Monday, March 24, 2014

Thank Goodness for Encyclopedias!

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Before I get to my research and my new-found love for encyclopedias, my new working thesis deserves an introduction. Recently I was introduced to several other ideas about how I could possibly compare The Book Thief to Alice in Wonderland. One of them led to me an article one of those Sparknotes-type websites, where I found a comparison that changed how I thought about my comparison to the two novels. This article described the Queen of Hearts as the Goddess of Death. That made me wonder if there would be some way to compare the Queen of Hearts in the same way that I’m comparing the narrator Death. Could the Queen of Hearts be compared to past interpretations if I portrayed her as a Goddess of Death? Could she be compared to the female representations of death found throughout the world? If I could do that, how would she then compare to Death, the narrator? What type of contrast would that include?

So, now my working thesis has changed slightly.

The growth of Death as a character, and specifically, as a unique narrator of The Book Thief, can be understood by looking at the past and present representations of death throughout world culture. However, when compared with the Queen of Hearts from Alice in Wonderland, who is herself an interpretation of a Goddess of Death, the narrator, Death, can be better understood as a milder version of the typical Death figure.

Hopefully, this addition works with the rest of my paper. I think it’ll give it a stronger connection to Alice in Wonderland.

Anyway, back to research. Here’s my updated annotated bibliography that includes several encyclopedias that will shortly save my life when I narrow down my representations of death. I've never been so glad to read encyclopedias. 

1.Cavendish, Richard, C. A. Burland, and Brian Innes. Man, Myth & Magic: The Illustrated Encyclopedia of Mythology, Religion, and the Unknown. Vol. 3, 4, 5, 6, 8, 9, 16. New York: M. Cavendish, 1995. Print.
This encyclopedia provides lots of information about death, specifically about different personifications of death and the various cultural variations of death. I plan to use this information to make the comparisons within my paper.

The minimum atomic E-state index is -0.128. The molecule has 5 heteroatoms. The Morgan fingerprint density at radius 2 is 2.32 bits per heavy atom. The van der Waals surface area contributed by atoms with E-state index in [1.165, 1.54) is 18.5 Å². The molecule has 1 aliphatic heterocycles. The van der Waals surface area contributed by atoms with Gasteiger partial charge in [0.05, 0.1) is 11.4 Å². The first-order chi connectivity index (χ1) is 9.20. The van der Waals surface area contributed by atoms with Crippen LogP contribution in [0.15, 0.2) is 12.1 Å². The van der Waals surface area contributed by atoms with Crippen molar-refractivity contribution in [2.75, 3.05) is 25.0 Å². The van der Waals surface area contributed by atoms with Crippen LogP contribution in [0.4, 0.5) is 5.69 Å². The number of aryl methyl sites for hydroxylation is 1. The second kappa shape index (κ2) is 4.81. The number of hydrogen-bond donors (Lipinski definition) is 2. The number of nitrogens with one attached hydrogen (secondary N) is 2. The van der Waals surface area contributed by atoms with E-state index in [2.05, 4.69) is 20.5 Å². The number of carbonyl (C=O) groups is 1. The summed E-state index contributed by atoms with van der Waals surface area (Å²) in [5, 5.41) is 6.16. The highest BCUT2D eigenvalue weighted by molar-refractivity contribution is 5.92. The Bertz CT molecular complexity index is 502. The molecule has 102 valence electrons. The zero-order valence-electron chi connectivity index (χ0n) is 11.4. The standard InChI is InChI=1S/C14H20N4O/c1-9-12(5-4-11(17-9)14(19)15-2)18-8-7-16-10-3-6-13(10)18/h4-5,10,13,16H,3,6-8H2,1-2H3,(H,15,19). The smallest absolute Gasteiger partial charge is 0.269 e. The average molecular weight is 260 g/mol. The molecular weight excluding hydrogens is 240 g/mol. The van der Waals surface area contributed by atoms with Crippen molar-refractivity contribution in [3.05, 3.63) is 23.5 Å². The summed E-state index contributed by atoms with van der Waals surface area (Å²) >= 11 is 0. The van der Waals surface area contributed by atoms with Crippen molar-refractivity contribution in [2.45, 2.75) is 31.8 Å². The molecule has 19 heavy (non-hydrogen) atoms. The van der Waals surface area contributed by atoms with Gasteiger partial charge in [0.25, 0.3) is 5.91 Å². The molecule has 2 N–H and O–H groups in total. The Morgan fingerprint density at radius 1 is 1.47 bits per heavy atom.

2. Daniels, Cora Linn, and C. M. Stevens. Encyclopaedia of Superstitions, Folklore, and the Occult Sciences of the World; a Comprehensive Library of Human Belief and Practice in the Mysteries of Life .. Facsimile Reprint of the 1903 Ed. ed. Detroit: Gale Research, 1971. Print.
This encyclopedia contains similar information to the Man, Myth, and Magic encyclopedia. Using them both together could provide additional information that couldn’t be found in only one of them.

3. "Death (personification)." Wikipedia. Wikimedia Foundation, 23 Mar. 2014. Web. 24 Mar. 2014.
Even though it’s a Wikipedia article, it provides the basic information about different personifications of death around the world. This could be helpful because I could use the basic understanding from the article and then go into deeper research if needed.

4. "List of Death Deities." Wikipedia. Wikipedia Foundation, 15 Feb. 2014. Web. 24 Mar. 2014.
This one is similar to the Death (personification) Wikipedia article, except this one doesn’t solely focus on personifications of death. It lists the death deities from around the world. I could also use this article to gain a basic understanding that could then be expanded with further research.

5. Lynette, Rachel. The Grim Reaper. Farmington Hills, MI: KidHaven, 2009. Print.
This book explains the more well-known and popular roles of death throughout the world. This has been helpful to me so far as I’ve compared the more common death characters to Death in The Book Thief.

6. Zusak, Markus. "Author Interview: April 2006." Interview by Teen Reads. The Book Report Network, 13 Apr. 2006. Web. 24 Mar. 2014. <>.
This interview has a section that discusses how Zusak (the author) feels about death and how that led to the creation of Death as the narrator. This could provide a background for how Death was created. 

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Now that I have all of this information, my next step will be to figure out which comparisons I want to make to Death (the narrator). I’ll need to find out which ones will provide the best evidence for my argument. It will take a lot of time, there’s a lot of information to go through, but it’ll be worth it when it helps me produce a great research paper!


  1. CHELSEA! So I was looking up some fun facts on Death and I came across this article that I thought you might find interesting (even if it's not useful for your essay.

    The Disney Way of Death
    Gary Laderman
    Journal of the American Academy of Religion , Vol. 68, No. 1 (Mar., 2000) , pp. 27-46

    Basically this looks at the playful way Disney addresses Death in its productions. A little similar to Lewis Carroll, since he is writing a children's novel and cannot have any explicit descriptions of death.

    Sex and death in Victorian literature
    Houndmills, Basingstoke, Hampshire: Macmillan, 1990

    This book is found on the fifth floor of the HBLL, and I think that this might be a good resource too, since it involves the perception of death in Victorian literature. (you can ignore the sex part.) haha.